Hmmm... what do the Tice haters have to say about this? I know their biggest gripe is the playcalling (which I have been hating untill this last game) Its amazing that when the reins are loosened and the Vikes throw on First and second down that the offense rolls.
Patrick Reusse: Tice inherited Vikings roster full of dead weight
Patrick Reusse, Star Tribune
January 15, 2005 PATR0115
The Vikings were in the late-season doldrums last month, and the Purple Faithful was very restless. Coach Mike Tice was engaging in his weekly radio show with KFAN-AM's Dan Barreiro.
A caller recommended Tice's dismissal. The coach suggested in turn that his critics look at the substandard roster he inherited, adding this could change an opinion on how he had performed in three seasons on the job.
The public's view of Tice became considerably more generous this week, following the 31-17 playoff upset over Green Bay. Among other things, this put Tice three seasons ahead of his predecessor, Dennis Green, on a timetable for winning a playoff game.
And, if things do not go well Sunday in Philadelphia and the goofballs get restless again, Tice still does have at his disposal the piece of evidence mentioned in last month's radio exchange:
The state of the roster that he took over, in comparison to what exists today.
Tice does not claim sovereignty over these upgrades -- merely strong input, to go with that of director of college scouting Scott Studwell, director of pro scouting Paul Wiggin, executive capologist Rob Brzezinski, other scouts and Tice's coaching staff.
Green had inherited a team that was 8-8 in 1991 and included players such as Anthony and Cris Carter, Gary Zimmerman, Randall McDaniel, Kirk Lowdermilk, Henry Thomas, John Randle, Chris Doleman and Carl Lee.
He had a strong run, reaching a peak in 1998 with the only 15-1 team not to make it to a Super Bowl. He had selected receiver Randy Moss in the 1998 draft, and he used the 11th overall pick to claim quarterback Daunte Culpepper in 1999.
Both were there for Tice when he took over in 2002 -- and not much else.
The last significant game Green coached was on Dec. 2, 2001, in Pittsburgh. The Vikings entered 4-6 and not yet ready to concede there would be no playoffs.
Culpepper tried to play that day on a bum knee. Gallantry aside, the Vikings lost 21-16 and the playoff thoughts were over. Green was going to be fired, so he quit before the final game. That was a Tice-coached, 19-3 loss in Baltimore that dropped the Vikings to 5-11.
Go back to that game in Pittsburgh -- the last in the Green Era where the Vikings still were trying to accomplish something -- and compare it to the players the Vikings had on the field last Sunday in Green Bay, and the coach's point is made:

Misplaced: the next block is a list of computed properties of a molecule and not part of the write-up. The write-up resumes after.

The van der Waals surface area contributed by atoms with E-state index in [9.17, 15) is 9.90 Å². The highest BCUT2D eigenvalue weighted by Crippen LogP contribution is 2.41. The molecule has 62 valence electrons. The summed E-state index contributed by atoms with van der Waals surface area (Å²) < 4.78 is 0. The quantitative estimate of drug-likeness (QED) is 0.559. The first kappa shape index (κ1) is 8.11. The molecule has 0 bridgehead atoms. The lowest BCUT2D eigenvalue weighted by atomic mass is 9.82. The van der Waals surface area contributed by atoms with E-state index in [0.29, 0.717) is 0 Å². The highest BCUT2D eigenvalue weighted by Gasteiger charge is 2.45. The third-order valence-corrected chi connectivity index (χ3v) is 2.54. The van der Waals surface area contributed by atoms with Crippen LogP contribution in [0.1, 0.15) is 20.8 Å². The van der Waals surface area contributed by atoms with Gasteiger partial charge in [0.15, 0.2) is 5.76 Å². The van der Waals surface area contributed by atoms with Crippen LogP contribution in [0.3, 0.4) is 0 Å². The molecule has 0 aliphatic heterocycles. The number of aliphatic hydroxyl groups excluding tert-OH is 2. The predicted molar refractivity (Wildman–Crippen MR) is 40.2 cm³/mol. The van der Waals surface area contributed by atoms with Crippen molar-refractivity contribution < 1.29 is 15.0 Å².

The roster rebuilding done by Tice, Studwell and their Winter Park cohorts in three seasons has been impressive.
The comparison mentioned is available in the chart accompanying this article. The idea was to determine positions where the Vikings would be better off -- with a player Tice inherited (based on that last-shot Pittsburgh game in 2001) or with the lads who defeated the Packers on Sunday.
Observations on the quality of the players were offered to Tice. He either confirmed or enlightened. Obviously, a playoff team is going to be superior in numerous areas to a team limping to a 5-11 finish, but in black-and-white, the difference is dramatic.
There's one position of 22 where the 2001 Vikings clearly were superior: H-back/fullback, with a young, strong Jim Kliensasser, as opposed to Sean Berton. Presuming Kleinsasser does return next season, you wonder if all these injuries will permit him again to be what he once was -- a great blocker, and the recipient of a combined 83 passes in 2002-03.
Other notes from this comparison:
• Cris Carter is a first-ballot Hall of Famer, but he was at the end of his time here in 2001, while Nate Burleson is now arriving as 1A to Randy Moss' No. 1 at wide receiver.
• Michael Bennett was a rookie with star potential in 2001. Doug Chapman was his backup. Three years later, Bennett isn't a star, but the running back situation is much improved with Onterrio Smith, Mewelde Moore and Moe Williams also available.
• Robert Griffith received many accolades as a strong safety. Tice said the Vikings have his equals today -- with Willie Offord as a comparable tackler, and Corey Chavous (out again Sunday with his elbow injury) being better in coverage.
• Ed McDaniel was at the end of the line with the Vikings. That's what gives E.J. Henderson, the hard-tackling, lost-in-space second-year player, a draw at middle linebacker.
• Chris Liwienski's lack of quickness made him problematical as a right tackle. He's more effective at left guard, where he lined up between Bryant McKinnie and Matt Birk for two seasons.
Bottom line: As advertised (by the coach himself), Tice's rÃ©sumÃ© does deserve extra credit for helping to transform a roster in three years from worn out and thin to capable of winning a playoff game ... at least one.